Perhaps this instruction, as we reflect on it in our own prayer today, is actually inviting us to look at life from a radically different point of view. Perhaps what we think is a stumbling block is really a stepping stone. Perhaps the person who gives us the most trouble is the piece of grit in our oyster that has the potential to become a pearl. Are we being asked to pray outside the box?
But today’s reading promises that the time of frustration and hopelessness is nearly over. Transformation has taken place in the tomb and has released a new energy, capable of transforming our world. This is also a promise that transformation can happen in our own experience of darkness, disappointment, and the death of our dreams, but it asks us to change our way of seeing things and cast our nets from the other side of the boat. We have adapted to so much during the past year. God asks us now to turn our hearts around too, to create a different tomorrow, to grow back better from all that the pandemic has taught us.
But right now, a stranger we already know but don’t easily recognise, is preparing a barbecue on the shore. Are we ready to join him for breakfast?
There are signs of resurrection all around us - in the kindness of strangers, in the faithfulness of those who care for the sick and the lonely, in the food banks and the community volunteers, in the patience of teachers, in the simple exuberance of a child at play and the quiet wisdom of an elderly friend, in the new growth and changing seasons that our wounded earth continues to give us so unconditionally – in all of these and so many other ways, we meet the power of resurrection, and the spirit of the risen Christ. Where have you encountered the stranger on the shore this week?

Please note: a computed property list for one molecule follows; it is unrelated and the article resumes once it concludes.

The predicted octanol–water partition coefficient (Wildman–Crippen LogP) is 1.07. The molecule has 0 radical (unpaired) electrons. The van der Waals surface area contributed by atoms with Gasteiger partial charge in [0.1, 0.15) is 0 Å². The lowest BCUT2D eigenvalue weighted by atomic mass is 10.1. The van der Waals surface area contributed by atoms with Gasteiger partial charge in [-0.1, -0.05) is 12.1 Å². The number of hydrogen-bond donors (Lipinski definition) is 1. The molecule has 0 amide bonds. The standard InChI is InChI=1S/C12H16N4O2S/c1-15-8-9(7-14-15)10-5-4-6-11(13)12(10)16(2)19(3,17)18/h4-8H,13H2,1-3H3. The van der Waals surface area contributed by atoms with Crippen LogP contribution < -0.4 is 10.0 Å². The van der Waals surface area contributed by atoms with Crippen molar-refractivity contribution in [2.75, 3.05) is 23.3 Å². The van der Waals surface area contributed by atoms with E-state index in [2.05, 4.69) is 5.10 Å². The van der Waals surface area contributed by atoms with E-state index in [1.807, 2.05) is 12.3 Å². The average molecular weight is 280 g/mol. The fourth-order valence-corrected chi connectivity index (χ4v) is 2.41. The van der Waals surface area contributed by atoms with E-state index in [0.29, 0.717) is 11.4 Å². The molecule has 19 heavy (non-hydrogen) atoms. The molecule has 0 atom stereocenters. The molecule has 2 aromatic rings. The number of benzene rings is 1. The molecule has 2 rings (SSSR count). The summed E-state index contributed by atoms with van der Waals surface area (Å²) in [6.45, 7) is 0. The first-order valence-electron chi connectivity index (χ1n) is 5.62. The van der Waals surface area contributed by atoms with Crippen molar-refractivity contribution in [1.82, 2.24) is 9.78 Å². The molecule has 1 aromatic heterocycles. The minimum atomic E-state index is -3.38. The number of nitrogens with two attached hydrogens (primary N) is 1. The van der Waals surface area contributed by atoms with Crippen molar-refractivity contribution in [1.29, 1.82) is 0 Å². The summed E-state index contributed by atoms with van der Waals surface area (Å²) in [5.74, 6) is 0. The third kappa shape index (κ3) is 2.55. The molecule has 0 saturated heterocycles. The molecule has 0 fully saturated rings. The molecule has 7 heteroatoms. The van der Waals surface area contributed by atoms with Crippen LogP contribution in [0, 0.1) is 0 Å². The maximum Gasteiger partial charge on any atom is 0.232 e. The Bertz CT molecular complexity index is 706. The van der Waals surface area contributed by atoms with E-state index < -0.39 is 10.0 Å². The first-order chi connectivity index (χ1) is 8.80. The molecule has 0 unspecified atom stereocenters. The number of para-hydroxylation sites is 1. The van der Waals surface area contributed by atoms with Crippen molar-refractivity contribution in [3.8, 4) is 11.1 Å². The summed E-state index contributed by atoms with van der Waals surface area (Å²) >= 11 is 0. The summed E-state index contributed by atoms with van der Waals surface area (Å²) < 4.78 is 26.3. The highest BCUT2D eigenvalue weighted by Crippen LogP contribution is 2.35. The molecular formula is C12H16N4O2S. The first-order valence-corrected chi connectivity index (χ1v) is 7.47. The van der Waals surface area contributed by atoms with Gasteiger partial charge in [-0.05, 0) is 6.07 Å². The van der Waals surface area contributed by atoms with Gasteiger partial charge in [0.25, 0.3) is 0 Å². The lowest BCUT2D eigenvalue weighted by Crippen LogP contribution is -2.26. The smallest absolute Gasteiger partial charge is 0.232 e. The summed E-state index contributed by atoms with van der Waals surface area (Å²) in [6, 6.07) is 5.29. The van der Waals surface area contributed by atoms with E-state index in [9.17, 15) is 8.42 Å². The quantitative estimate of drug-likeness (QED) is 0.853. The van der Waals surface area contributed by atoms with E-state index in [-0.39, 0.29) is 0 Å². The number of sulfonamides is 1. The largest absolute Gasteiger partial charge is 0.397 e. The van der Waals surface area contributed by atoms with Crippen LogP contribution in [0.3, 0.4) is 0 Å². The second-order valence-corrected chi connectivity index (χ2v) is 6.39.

What does it mean to you to ‘cast your net from the other side of the boat’? Is there any issue or situation or relationship in your life that you feel God is asking you to see from a different perspective? Try holding up the mirror of prayer to this matter and see how it might look from the other side of your heart.
The time between Good Friday and Easter Sunday can feel like empty space, but it is precisely in this empty space that the miracle of transformation happens and new energy is released, like a butterfly from a chrysalis. Try bringing any places of emptiness in your own life consciously into the light of the Holy Spirit. These places are your own Holy Saturdays where transformation begins.
Make a note in your journal of any moments this week when you have glimpsed the power of resurrection. As you look into the mirror of prayer, try expressing what you see, either in words or pictures. Notice especially anything that takes you by surprise or overturns your expectations.
This week we might ask for the grace to see our circumstances through the eyes of love, to recognise the light of resurrection already dawning in our lives and our world, and to have the courage to cross to the other side of the boat and be open to God’s surprises where we least expect them.